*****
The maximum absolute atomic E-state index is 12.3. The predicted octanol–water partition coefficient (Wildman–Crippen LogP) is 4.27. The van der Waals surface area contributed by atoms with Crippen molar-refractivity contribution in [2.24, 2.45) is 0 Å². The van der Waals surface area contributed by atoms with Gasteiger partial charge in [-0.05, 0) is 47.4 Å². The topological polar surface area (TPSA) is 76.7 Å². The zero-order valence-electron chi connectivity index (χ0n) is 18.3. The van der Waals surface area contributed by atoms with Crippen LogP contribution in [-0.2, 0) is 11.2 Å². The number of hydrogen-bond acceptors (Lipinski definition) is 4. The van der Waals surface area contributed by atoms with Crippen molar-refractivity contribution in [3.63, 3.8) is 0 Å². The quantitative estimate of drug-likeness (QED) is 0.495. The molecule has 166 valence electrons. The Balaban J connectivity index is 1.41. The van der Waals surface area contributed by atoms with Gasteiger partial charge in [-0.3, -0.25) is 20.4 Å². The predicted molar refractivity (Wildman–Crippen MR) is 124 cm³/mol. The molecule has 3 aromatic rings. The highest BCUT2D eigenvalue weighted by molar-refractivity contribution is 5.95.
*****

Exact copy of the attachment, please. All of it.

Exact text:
The maximum absolute atomic E-state index is 12.3. The predicted octanol–water partition coefficient (Wildman–Crippen LogP) is 4.27. The van der Waals surface area contributed by atoms with Crippen molar-refractivity contribution in [2.24, 2.45) is 0 Å². The van der Waals surface area contributed by atoms with Gasteiger partial charge in [-0.05, 0) is 47.4 Å². The topological polar surface area (TPSA) is 76.7 Å². The zero-order valence-electron chi connectivity index (χ0n) is 18.3. The van der Waals surface area contributed by atoms with Crippen LogP contribution in [-0.2, 0) is 11.2 Å². The number of hydrogen-bond acceptors (Lipinski definition) is 4. The van der Waals surface area contributed by atoms with Crippen molar-refractivity contribution in [3.63, 3.8) is 0 Å². The quantitative estimate of drug-likeness (QED) is 0.495. The molecule has 166 valence electrons. The Balaban J connectivity index is 1.41. The van der Waals surface area contributed by atoms with Gasteiger partial charge in [-0.3, -0.25) is 20.4 Å². The predicted molar refractivity (Wildman–Crippen MR) is 124 cm³/mol. The molecule has 3 aromatic rings. The highest BCUT2D eigenvalue weighted by molar-refractivity contribution is 5.95.